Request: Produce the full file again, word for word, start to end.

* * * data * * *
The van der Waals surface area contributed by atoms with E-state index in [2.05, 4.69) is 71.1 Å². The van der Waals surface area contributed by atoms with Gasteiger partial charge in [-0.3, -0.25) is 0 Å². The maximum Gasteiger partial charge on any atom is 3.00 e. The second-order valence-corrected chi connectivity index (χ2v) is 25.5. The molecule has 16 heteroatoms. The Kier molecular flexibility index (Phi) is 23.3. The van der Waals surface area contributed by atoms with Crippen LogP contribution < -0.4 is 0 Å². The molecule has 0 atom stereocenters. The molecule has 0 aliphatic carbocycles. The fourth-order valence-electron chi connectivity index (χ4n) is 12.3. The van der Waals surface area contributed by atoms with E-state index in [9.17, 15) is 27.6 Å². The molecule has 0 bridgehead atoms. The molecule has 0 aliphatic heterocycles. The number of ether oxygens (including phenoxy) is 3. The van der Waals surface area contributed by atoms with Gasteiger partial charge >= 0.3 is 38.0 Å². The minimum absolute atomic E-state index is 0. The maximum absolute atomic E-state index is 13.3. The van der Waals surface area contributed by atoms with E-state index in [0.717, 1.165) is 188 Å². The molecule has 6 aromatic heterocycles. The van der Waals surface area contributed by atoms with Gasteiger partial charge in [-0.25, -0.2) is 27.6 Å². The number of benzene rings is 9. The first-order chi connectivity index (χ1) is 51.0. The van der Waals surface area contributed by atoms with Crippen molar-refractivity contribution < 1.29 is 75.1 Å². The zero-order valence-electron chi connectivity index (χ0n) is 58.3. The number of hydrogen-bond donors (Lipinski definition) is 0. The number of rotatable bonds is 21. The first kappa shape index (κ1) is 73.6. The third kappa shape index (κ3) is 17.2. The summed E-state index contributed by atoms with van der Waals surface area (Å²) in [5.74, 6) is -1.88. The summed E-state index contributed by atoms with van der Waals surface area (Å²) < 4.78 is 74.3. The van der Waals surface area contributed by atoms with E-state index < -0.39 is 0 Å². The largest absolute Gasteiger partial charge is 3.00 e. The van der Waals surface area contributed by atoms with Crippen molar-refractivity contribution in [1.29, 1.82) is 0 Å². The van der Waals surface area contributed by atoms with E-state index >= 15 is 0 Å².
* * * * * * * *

The van der Waals surface area contributed by atoms with E-state index in [2.05, 4.69) is 71.1 Å². The van der Waals surface area contributed by atoms with Gasteiger partial charge in [-0.3, -0.25) is 0 Å². The maximum Gasteiger partial charge on any atom is 3.00 e. The second-order valence-corrected chi connectivity index (χ2v) is 25.5. The molecule has 16 heteroatoms. The Kier molecular flexibility index (Phi) is 23.3. The van der Waals surface area contributed by atoms with Crippen LogP contribution < -0.4 is 0 Å². The molecule has 0 atom stereocenters. The molecule has 0 aliphatic carbocycles. The fourth-order valence-electron chi connectivity index (χ4n) is 12.3. The van der Waals surface area contributed by atoms with E-state index in [9.17, 15) is 27.6 Å². The molecule has 0 bridgehead atoms. The molecule has 0 aliphatic heterocycles. The number of ether oxygens (including phenoxy) is 3. The van der Waals surface area contributed by atoms with Gasteiger partial charge >= 0.3 is 38.0 Å². The minimum absolute atomic E-state index is 0. The maximum absolute atomic E-state index is 13.3. The van der Waals surface area contributed by atoms with E-state index in [0.717, 1.165) is 188 Å². The molecule has 6 aromatic heterocycles. The van der Waals surface area contributed by atoms with Gasteiger partial charge in [-0.25, -0.2) is 27.6 Å². The number of benzene rings is 9. The first-order chi connectivity index (χ1) is 51.0. The van der Waals surface area contributed by atoms with Crippen molar-refractivity contribution < 1.29 is 75.1 Å². The zero-order valence-electron chi connectivity index (χ0n) is 58.3. The number of hydrogen-bond donors (Lipinski definition) is 0. The number of rotatable bonds is 21. The first kappa shape index (κ1) is 73.6. The third kappa shape index (κ3) is 17.2. The summed E-state index contributed by atoms with van der Waals surface area (Å²) in [5.74, 6) is -1.88. The summed E-state index contributed by atoms with van der Waals surface area (Å²) < 4.78 is 74.3. The van der Waals surface area contributed by atoms with E-state index < -0.39 is 0 Å². The largest absolute Gasteiger partial charge is 3.00 e. The van der Waals surface area contributed by atoms with Crippen molar-refractivity contribution in [1.29, 1.82) is 0 Å². The van der Waals surface area contributed by atoms with E-state index >= 15 is 0 Å².